sshguard - monitors daemon activity
sshguard [-b thr:filename] [-a abuse_tresh] [-p pardon_min_interval]
[-s stale_tresh] [-w addr/host/block/file] [-f srv:pidfile]
sshguard monitors logging activity and reacts to attacks by blocking
their source addresses.
sshguard has born for protecting SSH servers from the today’s widespread
brute force attacks, and evolved to an extensible log supervisor for
blocking attacks to applications in real-time.
sshguard is given log messages in its standard input. By means of a
parser, it decides whether an entry is normal activity or attack; in the
latter case, it remarks the author’s address. After a number of attacks,
the address is distinguished as an abuser, and blocked with the firewall.
sshguard supports the following firewalls:
AIX native firewall
for IBM AIX operating systems
for Linux-based operating systems
Packet Filter (PF)
for BSD operating systems (Open, Free, Net, DragonFly-BSD)
for FreeBSD and Mac OS X
IP Filter (IPFILTER)
for FreeBSD, NetBSD and Solaris
tcpd’s hosts_access (/etc/hosts.allow)
portable across UNIX
portable do-nothing backend for applying detection but not prevention
sshguard is given log entries to scan in its standard input. It can
interpret logs with the following formats:
· raw messages
sshguard can interface with the following blocking systems to block
· IBM AIX firewall
· IP Filter
· null firewall
Depending on the way chosen for giving logs to sshguard, and depending on
the chosen blocking system, some setup may be needed. Instructions are
documented at http://www.sshguard.net/doc/setup/setup.html .
sshguard does not make use of any configuration file. Instead, a
combination of optional arguments can be passed to its process on the
command line, for modifying its default behaviour:
enable blacklisting: blacklist after num (or 3) blocked abuses,
and hold the permanent blacklist in filename. See TOUCHINESS &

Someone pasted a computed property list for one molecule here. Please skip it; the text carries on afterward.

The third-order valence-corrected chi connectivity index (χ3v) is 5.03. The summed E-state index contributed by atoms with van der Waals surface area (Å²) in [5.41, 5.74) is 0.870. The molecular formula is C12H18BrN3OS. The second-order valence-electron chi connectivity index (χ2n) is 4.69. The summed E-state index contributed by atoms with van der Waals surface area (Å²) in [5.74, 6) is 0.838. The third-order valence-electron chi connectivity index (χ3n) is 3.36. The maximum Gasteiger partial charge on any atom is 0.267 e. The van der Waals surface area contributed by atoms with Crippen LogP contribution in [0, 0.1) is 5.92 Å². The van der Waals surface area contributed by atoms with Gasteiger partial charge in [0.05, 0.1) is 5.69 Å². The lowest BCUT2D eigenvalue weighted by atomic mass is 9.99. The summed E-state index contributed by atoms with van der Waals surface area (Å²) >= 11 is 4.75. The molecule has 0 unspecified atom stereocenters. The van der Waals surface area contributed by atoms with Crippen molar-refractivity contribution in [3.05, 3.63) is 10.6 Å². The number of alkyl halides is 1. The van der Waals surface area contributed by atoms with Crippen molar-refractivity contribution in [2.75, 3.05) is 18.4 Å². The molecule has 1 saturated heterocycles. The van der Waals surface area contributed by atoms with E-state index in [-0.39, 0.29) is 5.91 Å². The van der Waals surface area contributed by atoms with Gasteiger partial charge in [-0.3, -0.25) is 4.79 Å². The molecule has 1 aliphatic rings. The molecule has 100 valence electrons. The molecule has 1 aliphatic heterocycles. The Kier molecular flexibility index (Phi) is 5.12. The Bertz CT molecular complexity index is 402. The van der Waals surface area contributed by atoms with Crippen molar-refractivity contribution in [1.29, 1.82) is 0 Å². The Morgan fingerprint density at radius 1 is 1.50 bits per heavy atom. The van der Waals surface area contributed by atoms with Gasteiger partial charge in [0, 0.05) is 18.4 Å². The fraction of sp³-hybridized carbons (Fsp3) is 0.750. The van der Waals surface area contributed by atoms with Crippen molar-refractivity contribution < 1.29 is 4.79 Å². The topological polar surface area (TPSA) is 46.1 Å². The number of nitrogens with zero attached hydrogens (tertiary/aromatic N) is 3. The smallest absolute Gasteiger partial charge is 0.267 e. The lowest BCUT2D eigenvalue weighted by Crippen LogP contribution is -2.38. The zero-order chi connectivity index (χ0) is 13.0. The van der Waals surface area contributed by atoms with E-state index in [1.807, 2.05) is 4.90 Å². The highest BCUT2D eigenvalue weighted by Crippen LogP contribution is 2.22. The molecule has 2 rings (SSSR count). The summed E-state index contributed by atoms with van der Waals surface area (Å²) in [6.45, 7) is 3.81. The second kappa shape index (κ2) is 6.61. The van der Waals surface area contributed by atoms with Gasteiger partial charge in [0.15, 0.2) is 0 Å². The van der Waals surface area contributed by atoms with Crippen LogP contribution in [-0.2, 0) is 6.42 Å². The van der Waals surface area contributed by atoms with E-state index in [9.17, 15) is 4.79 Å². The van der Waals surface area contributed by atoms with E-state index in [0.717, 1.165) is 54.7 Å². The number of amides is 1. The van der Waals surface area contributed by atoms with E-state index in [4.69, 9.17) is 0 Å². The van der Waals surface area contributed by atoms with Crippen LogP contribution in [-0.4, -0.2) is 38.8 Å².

-v print summary information on sshguard and exit.
-a num block an address after num attack attempts have been detected.
-p secs release a blocked address not sooner than secs seconds after
being blocked. sshguard will release the address between X and
3/2 * X seconds. (Default: 7*60)
-s secs forget about an address after secs seconds. If host A issues one
attack every this many seconds, it will never be blocked.
see the WHITELISTING section.
see the LOG MESSAGE AUTHENTICATION section.
When sshguard is signalled with SIGTSTP, it suspends activity. When
sshguard is signalled with SIGCONT, it resumes monitoring. During
suspension, log entries are discarded without being analyzed.
When sshguard senses the SSHGUARD_DEBUG environment variable, it enables
debugging mode: logging is directed to standard error instead of syslog,
and includes comprehensive details of the activity and parsing process.
Debugging mode can help investigating patterns: once enabled, a pattern
can be directly pasted into the tool from the console, and the behavior
is immediately and minutely shown beneath.
sshguard supports address whitelisting. Whitelisted addresses are not
blocked even if they appear to generate attacks. This is useful for
protecting lame LAN users (or external friendly users) from being
Whitelist addresses are controlled through the -w command-line option.
This option can add explicit addresses, host names and address blocks:
specify the numeric IPv4 or IPv6 address directly, like:
or in multiple occurrences:
-w 192.168.1.10 -w 2001:0db8:85a3:0000:0000:8a2e:0370:7334
specify the host name directly, like:
or in multiple occurrences:
-w friendhost.enterprise.com -w friend2.enterprise.com
All IPv4 addresses that the host resolves to are whitelisted. Hosts
are resolved to addresses once, when sshguard starts up.
specify the address block in the usual CIDR notation:
or in multiple occurrences:
-w 192.168.0.0/24 -w 126.96.36.199/26
When longer lists are needed for whitelisting, they can be wrapped
into a plain text file, one address/hostname/block per line, with the
same syntax given above.
sshguard can take whitelists from files when the -w option argument
begins with a ‘.’ (dot) or ‘/’ (slash).
This is a sample whitelist file (say /etc/friends):
# comment line (a ’#’ as very first character)
# a single IPv4 and IPv6 address
# address blocks in CIDR notation
And this is how sshguard is told to make a whitelist up from the
sshguard -w /etc/friends
The -w option can be used only once for files. For addresses, host names